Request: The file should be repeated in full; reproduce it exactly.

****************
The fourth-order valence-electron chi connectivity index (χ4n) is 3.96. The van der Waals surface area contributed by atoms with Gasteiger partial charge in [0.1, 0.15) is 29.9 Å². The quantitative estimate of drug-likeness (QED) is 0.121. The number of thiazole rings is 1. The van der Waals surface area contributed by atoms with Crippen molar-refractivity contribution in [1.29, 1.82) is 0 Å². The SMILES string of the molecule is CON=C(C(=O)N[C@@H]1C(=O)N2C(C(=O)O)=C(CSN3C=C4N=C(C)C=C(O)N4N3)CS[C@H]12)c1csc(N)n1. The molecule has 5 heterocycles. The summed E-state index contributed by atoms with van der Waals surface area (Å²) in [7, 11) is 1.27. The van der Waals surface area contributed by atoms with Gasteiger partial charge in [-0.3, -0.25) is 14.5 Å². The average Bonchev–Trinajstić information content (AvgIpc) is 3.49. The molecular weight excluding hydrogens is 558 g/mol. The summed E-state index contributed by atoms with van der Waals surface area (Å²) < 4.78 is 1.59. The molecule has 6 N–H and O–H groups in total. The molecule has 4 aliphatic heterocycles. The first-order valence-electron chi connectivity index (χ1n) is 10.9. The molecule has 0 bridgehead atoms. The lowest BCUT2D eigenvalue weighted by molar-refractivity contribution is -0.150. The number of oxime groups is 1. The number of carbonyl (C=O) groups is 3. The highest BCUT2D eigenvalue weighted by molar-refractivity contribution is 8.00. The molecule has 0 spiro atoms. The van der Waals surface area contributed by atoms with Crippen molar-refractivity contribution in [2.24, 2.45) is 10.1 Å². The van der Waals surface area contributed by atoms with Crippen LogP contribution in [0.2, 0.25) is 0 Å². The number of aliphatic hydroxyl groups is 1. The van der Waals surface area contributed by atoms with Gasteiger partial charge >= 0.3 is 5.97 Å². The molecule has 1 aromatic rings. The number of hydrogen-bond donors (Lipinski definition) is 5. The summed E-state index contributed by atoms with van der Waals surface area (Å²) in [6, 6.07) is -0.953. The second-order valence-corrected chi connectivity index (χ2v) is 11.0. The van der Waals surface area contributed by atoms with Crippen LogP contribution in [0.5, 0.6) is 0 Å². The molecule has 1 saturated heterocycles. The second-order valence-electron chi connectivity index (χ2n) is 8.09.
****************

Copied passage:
The fourth-order valence-electron chi connectivity index (χ4n) is 3.96. The van der Waals surface area contributed by atoms with Gasteiger partial charge in [0.1, 0.15) is 29.9 Å². The quantitative estimate of drug-likeness (QED) is 0.121. The number of thiazole rings is 1. The van der Waals surface area contributed by atoms with Crippen molar-refractivity contribution in [1.29, 1.82) is 0 Å². The SMILES string of the molecule is CON=C(C(=O)N[C@@H]1C(=O)N2C(C(=O)O)=C(CSN3C=C4N=C(C)C=C(O)N4N3)CS[C@H]12)c1csc(N)n1. The molecule has 5 heterocycles. The summed E-state index contributed by atoms with van der Waals surface area (Å²) in [7, 11) is 1.27. The van der Waals surface area contributed by atoms with Gasteiger partial charge in [-0.3, -0.25) is 14.5 Å². The average Bonchev–Trinajstić information content (AvgIpc) is 3.49. The molecular weight excluding hydrogens is 558 g/mol. The summed E-state index contributed by atoms with van der Waals surface area (Å²) < 4.78 is 1.59. The molecule has 6 N–H and O–H groups in total. The molecule has 4 aliphatic heterocycles. The first-order valence-electron chi connectivity index (χ1n) is 10.9. The molecule has 0 bridgehead atoms. The lowest BCUT2D eigenvalue weighted by molar-refractivity contribution is -0.150. The number of oxime groups is 1. The number of carbonyl (C=O) groups is 3. The highest BCUT2D eigenvalue weighted by molar-refractivity contribution is 8.00. The molecule has 0 spiro atoms. The van der Waals surface area contributed by atoms with Crippen molar-refractivity contribution in [2.24, 2.45) is 10.1 Å². The van der Waals surface area contributed by atoms with Crippen LogP contribution in [0.2, 0.25) is 0 Å². The number of aliphatic hydroxyl groups is 1. The van der Waals surface area contributed by atoms with Gasteiger partial charge >= 0.3 is 5.97 Å². The molecule has 1 aromatic rings. The number of hydrogen-bond donors (Lipinski definition) is 5. The summed E-state index contributed by atoms with van der Waals surface area (Å²) in [6, 6.07) is -0.953. The second-order valence-corrected chi connectivity index (χ2v) is 11.0. The van der Waals surface area contributed by atoms with Crippen LogP contribution in [0.5, 0.6) is 0 Å². The molecule has 1 saturated heterocycles. The second-order valence-electron chi connectivity index (χ2n) is 8.09.